First, let me apologize for not posting here in quite some time. I’ve been running. Sure, it’s not all I’ve been doing. But sometimes it felt like it.
Ever since I decided to take on this sport as if I were Forest Gump on my 35th birthday three years ago, I’ve been trying hard not to hate it.
Still, I persisted and this past summer, probably around the time I last wrote a blog, I decided to train for a 10K here in Paris, which is about 6.2 miles. To someone whose running routine originally consisted of a 20-minute, barely 2.5-mile, jaunt around the park this seemed unattainable.
I downloaded an app called “From the Couch to 10K” to guide me since I still struggle with basic running quandaries like whether to drink coffee before or wear my sunglasses during. Since I wasn’t starting from the couch, per se, I skipped ahead to week 6 of the 14-week program.
Fast forward to last week, 10 days before the race. I’d ran in Paris. I’d ran in Long Island. I’d ran in NYC. I’d ran around parks and I’d ran through nature preserves and I’d ran along the West Side Highway. I’d ran to Grandma’s house and I’d ran to the bank and I’d ran to yoga class. I’d ran in the sun and I’d ran in the rain.
Of these three-day-a-week runs, I finished some feeling fantastic and some feeling exhausted with my shins on fire, and some, like last Friday, in the back seat of an Uber unsure whether I’d be able to walk from the car to my apartment.
Somewhere around mile three at about the 32-minute mark of what was meant to be a 5.7 mile, 58-minute run, I twisted my left ankle and instantly knew I was out for the count. I did not cry. (Right away.) But I did say “fuck” out loud, officially proving that I still think in English since “putain,” its French equivalent, was not the word that naturally slipped off my tongue while half-standing on some corner in the 17th arrondissement writhing in pain.
I felt dizzy. I leaned on a wall. Then I called Uber. I didn’t think I needed to call an ambulance, which was fortunate since I do not know the appropriate number to call for such help. (Note to self: Learn it.)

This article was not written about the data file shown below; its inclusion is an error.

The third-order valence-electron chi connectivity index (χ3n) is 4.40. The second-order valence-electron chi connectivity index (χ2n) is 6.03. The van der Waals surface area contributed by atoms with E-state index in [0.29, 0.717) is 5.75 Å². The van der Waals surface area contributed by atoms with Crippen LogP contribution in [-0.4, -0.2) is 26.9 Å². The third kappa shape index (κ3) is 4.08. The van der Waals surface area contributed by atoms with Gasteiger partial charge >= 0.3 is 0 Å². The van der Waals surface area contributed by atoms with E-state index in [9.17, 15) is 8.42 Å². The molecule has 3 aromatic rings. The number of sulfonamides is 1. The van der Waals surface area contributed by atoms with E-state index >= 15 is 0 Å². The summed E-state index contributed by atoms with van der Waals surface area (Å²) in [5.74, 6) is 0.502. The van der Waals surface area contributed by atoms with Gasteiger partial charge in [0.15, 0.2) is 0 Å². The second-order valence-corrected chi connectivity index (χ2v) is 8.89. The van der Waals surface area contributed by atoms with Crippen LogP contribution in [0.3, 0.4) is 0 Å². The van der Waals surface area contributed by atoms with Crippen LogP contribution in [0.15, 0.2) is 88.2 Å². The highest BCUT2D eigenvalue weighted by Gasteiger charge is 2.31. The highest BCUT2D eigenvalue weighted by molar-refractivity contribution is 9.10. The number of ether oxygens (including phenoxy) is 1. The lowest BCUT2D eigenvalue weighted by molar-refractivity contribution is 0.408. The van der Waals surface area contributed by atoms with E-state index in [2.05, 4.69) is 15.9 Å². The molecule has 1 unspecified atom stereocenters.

Once the car arrived, I hobbled into the back seat and immediately took off my ugly Asics to reveal a large tennis ball forming around my ankle, la cheville.
“J’ai mal au cheville,” I said to the driver, telling him I have a bad ankle, which is most definitely not the proper way to express what had happened to me. (That’d be, “Je me suis blessé a la cheville.”) He understood regardless, and asked if I wanted to go to a doctor. I attempted to say I just wanted to go home to ice it. Glacier. Ice. He stayed on course. At least one of us could.
Upon arriving home, I made it to the elevator, into my apartment and plopped onto my armchair where I more or less remained for the rest of the weekend. My friend Maggie, who is also my running partner despite the fact that we’ve never actually run together, but are training for the same race, came over to check on me and pick up some stuff from the pharmacy. Ironically, I’d been to the doctor the day before to obtain my medical certificate to participate in the race. My doctor also prescribed me a maximum strength anti-inflammatory for the shin splints I’d been having, which I would now use on my ankle.
As I sat there with a dripping bag of ice on my foot that was propped up on my leather pouf from Morocco, I thought back to the beginning of my run that day.
I had begun with a brisk five minute walk down the hill from my house in Montmartre and then picked up pace on the Boulevard de Batignolles on the way to Parc Monceau. It was then, as a remix of Justin Timberlake’s “Can’t Stop the Feeling” was playing, that I started to recall my journey over the past few months.
I started out biking to the park and then running 20 minutes. Then, since there were never any bikes when I needed one by my house, I started running to the park, and biking back. As my training program progressed, I ran to the park, around the park and back from the park. Eventually, I had to find a different route because even that was too short (and going ’round and around and around one park after a while gets a bit boring).